UAW Plans Targeted Strike That Could Grind US Auto Production to a Halt

UAW targeted strike plan will limit walkouts while grinding U.S. auto production to a halt.
UAW Plans Targeted Strike That Could Grind US Auto Production to a Halt
UAW President Shawn Fain chairs the 2023 Special Elections Collective Bargaining Convention in Detroit, Mich., on March 27, 2023. (Reuters/Rebecca Cook)
Bryan Jung

The United Auto Workers outlined plans for a series of strikes at individual auto plants belonging to Detroit's Big Three automakers if agreements are not reached.

The potential walkout would be the autoworkers union's first-ever simultaneous strike against General Motors, Ford, and Stellantis over contracts, said UAW President Shawn Fain in a Facebook Live address on Sept. 13.

There would be no company wide walkouts if both sides failed reach a deal, which is a departure from the usual strategy of staging an all-out strike against a single automaker chosen as a target.
Mr. Fain intends that the new strategy will throw the companies off balance and giving the union maximum leverage at the bargaining table.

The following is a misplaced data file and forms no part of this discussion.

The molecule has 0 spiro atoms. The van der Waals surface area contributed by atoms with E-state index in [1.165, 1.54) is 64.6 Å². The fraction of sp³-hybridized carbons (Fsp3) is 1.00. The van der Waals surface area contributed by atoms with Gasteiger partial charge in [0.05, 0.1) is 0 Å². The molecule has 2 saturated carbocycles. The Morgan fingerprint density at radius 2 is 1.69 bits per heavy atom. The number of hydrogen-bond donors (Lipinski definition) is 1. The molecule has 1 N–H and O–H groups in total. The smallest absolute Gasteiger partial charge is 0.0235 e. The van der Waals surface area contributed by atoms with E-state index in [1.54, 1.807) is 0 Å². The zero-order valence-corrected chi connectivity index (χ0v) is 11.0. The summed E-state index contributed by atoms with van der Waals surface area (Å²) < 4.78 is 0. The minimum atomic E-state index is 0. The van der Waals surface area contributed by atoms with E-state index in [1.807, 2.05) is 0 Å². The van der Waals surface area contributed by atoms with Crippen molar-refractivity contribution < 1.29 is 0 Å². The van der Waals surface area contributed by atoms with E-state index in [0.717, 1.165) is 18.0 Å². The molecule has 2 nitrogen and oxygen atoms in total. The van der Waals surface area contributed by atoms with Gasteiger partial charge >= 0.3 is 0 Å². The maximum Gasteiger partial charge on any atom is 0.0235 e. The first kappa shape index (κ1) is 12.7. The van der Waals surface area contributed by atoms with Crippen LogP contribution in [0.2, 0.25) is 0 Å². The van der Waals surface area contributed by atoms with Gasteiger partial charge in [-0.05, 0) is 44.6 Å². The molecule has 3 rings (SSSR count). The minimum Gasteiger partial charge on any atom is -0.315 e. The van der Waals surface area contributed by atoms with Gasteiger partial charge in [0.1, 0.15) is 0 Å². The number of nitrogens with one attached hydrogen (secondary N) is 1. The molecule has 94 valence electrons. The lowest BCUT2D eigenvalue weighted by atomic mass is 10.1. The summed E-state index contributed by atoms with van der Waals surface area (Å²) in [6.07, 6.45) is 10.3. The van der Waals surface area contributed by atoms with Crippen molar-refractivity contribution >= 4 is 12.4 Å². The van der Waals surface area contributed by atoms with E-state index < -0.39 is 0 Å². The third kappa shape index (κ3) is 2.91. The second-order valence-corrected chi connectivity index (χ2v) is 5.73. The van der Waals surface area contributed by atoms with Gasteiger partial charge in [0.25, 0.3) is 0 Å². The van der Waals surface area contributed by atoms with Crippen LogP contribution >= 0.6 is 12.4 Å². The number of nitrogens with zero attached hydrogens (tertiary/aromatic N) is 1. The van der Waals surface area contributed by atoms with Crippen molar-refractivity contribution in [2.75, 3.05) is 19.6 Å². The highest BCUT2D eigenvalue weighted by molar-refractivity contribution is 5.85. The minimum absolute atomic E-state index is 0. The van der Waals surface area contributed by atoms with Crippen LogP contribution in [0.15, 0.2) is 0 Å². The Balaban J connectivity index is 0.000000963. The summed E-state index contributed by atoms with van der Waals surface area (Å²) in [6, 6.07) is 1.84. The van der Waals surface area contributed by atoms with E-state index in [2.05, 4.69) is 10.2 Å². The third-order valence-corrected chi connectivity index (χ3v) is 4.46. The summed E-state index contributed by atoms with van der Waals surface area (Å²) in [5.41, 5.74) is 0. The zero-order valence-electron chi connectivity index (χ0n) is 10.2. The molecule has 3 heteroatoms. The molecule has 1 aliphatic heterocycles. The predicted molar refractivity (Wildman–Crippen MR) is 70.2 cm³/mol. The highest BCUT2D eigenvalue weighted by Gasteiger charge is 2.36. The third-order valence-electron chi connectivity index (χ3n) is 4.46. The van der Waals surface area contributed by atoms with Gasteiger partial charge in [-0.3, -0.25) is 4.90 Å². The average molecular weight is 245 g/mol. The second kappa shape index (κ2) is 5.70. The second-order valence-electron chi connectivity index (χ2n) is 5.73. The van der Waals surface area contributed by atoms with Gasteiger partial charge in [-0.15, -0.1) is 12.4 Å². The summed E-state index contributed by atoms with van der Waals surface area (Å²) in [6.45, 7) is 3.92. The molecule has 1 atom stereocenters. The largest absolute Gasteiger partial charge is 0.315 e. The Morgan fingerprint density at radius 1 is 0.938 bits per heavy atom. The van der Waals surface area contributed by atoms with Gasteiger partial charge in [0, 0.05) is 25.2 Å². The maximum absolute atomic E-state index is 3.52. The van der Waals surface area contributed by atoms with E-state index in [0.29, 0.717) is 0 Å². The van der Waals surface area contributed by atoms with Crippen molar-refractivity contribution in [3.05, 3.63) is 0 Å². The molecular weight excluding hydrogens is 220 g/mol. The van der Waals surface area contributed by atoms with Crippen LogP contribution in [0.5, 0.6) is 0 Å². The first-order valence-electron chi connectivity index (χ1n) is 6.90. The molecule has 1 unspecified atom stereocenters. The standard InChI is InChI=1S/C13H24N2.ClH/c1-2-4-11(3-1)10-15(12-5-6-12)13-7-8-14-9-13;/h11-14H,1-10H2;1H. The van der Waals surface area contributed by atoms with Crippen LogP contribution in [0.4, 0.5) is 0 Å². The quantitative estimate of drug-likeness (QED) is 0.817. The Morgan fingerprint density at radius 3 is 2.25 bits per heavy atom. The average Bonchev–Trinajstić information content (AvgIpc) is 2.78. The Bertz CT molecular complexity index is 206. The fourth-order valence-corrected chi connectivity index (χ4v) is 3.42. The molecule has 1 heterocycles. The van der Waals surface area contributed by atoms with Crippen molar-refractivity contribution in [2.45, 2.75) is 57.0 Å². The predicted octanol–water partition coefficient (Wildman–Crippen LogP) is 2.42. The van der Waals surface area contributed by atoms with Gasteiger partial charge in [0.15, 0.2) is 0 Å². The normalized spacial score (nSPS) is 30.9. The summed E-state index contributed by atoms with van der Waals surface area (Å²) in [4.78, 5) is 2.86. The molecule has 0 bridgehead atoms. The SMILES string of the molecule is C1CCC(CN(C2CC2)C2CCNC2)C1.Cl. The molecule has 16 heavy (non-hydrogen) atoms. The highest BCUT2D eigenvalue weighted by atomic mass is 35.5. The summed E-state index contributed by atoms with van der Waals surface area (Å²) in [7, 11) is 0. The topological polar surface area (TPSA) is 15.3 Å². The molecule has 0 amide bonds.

UAW to Carry Out New Strike Plan

Details of the UAW plan, which include the plants to be targeted, will be kept secret until right before the contracts expire at 11:59 p.m. on Sept. 14, according to Mr. Fain.

He did say that union leadership was beginning to see "movement from the companies,” but that both parties were still far apart on many issues, suggesting that a strike is likely.

“We do not yet have offers on the table that reflect the sacrifice and contributions our members have made to these companies,” Mr. Fain said, adding that "to win, we're likely going to have to take action."

He said the union could escalate pressure on the carmakers if negotiations failed to go nowhere and that they were "preparing to strike these companies in a way they have never seen before."

A targeted strike could potentially shut down operations for the Detroit automakers across the board, depending on which plants and facilities were struck.

Each of the Big Three operates a complex network of plants, which supply different parts to one another to keep operations running.

Stopping or slowing production at even a few engine or transmission plants would be just as effective as a full strike at every plant, according to industry experts.

Another advantage of a targeted strike is that it would save the union resources and extend a possible strike, as members who go on strike are eligible for $500 a week in benefits from the UAW strike fund.